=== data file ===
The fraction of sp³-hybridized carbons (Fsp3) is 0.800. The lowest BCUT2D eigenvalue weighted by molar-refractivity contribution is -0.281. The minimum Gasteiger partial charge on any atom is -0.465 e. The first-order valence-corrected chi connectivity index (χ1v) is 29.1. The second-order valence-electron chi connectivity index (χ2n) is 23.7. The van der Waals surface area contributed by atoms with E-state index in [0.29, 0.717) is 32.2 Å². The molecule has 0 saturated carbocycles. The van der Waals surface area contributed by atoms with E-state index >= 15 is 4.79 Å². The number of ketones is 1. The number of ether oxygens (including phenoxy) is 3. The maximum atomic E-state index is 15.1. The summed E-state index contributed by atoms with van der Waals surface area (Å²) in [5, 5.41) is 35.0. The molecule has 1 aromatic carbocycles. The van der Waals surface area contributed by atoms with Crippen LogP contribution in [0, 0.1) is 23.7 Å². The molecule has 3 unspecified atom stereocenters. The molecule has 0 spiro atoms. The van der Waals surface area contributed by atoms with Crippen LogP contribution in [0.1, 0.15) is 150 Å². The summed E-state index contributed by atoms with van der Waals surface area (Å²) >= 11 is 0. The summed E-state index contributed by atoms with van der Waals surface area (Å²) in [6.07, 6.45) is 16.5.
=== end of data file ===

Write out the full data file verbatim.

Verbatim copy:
The fraction of sp³-hybridized carbons (Fsp3) is 0.800. The lowest BCUT2D eigenvalue weighted by molar-refractivity contribution is -0.281. The minimum Gasteiger partial charge on any atom is -0.465 e. The first-order valence-corrected chi connectivity index (χ1v) is 29.1. The second-order valence-electron chi connectivity index (χ2n) is 23.7. The van der Waals surface area contributed by atoms with E-state index in [0.29, 0.717) is 32.2 Å². The molecule has 0 saturated carbocycles. The van der Waals surface area contributed by atoms with E-state index >= 15 is 4.79 Å². The number of ketones is 1. The number of ether oxygens (including phenoxy) is 3. The maximum atomic E-state index is 15.1. The summed E-state index contributed by atoms with van der Waals surface area (Å²) in [5, 5.41) is 35.0. The molecule has 1 aromatic carbocycles. The van der Waals surface area contributed by atoms with Crippen LogP contribution in [0, 0.1) is 23.7 Å². The molecule has 3 unspecified atom stereocenters. The molecule has 0 spiro atoms. The van der Waals surface area contributed by atoms with Crippen LogP contribution in [0.1, 0.15) is 150 Å². The summed E-state index contributed by atoms with van der Waals surface area (Å²) >= 11 is 0. The summed E-state index contributed by atoms with van der Waals surface area (Å²) in [6.07, 6.45) is 16.5.